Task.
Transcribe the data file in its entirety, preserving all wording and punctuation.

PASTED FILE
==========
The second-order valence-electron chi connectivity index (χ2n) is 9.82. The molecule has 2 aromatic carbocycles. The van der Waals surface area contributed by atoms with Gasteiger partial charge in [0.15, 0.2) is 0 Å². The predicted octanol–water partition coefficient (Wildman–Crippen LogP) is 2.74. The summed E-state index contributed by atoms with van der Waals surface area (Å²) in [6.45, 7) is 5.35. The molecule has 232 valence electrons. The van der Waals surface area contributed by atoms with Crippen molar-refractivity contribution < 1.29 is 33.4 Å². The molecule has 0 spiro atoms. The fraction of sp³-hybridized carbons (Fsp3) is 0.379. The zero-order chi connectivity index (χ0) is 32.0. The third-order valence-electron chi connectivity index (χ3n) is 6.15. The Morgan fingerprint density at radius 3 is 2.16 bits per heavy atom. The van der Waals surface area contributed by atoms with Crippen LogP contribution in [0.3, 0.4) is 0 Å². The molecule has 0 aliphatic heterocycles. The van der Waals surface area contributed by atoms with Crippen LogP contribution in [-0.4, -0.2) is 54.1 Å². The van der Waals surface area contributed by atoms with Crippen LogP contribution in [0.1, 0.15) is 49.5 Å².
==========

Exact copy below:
The second-order valence-electron chi connectivity index (χ2n) is 9.82. The molecule has 2 aromatic carbocycles. The van der Waals surface area contributed by atoms with Gasteiger partial charge in [0.15, 0.2) is 0 Å². The predicted octanol–water partition coefficient (Wildman–Crippen LogP) is 2.74. The summed E-state index contributed by atoms with van der Waals surface area (Å²) in [6.45, 7) is 5.35. The molecule has 232 valence electrons. The van der Waals surface area contributed by atoms with Crippen molar-refractivity contribution < 1.29 is 33.4 Å². The molecule has 0 spiro atoms. The fraction of sp³-hybridized carbons (Fsp3) is 0.379. The zero-order chi connectivity index (χ0) is 32.0. The third-order valence-electron chi connectivity index (χ3n) is 6.15. The Morgan fingerprint density at radius 3 is 2.16 bits per heavy atom. The van der Waals surface area contributed by atoms with Crippen LogP contribution in [0.3, 0.4) is 0 Å². The molecule has 0 aliphatic heterocycles. The van der Waals surface area contributed by atoms with Crippen LogP contribution in [-0.4, -0.2) is 54.1 Å². The van der Waals surface area contributed by atoms with Crippen LogP contribution in [0.1, 0.15) is 49.5 Å².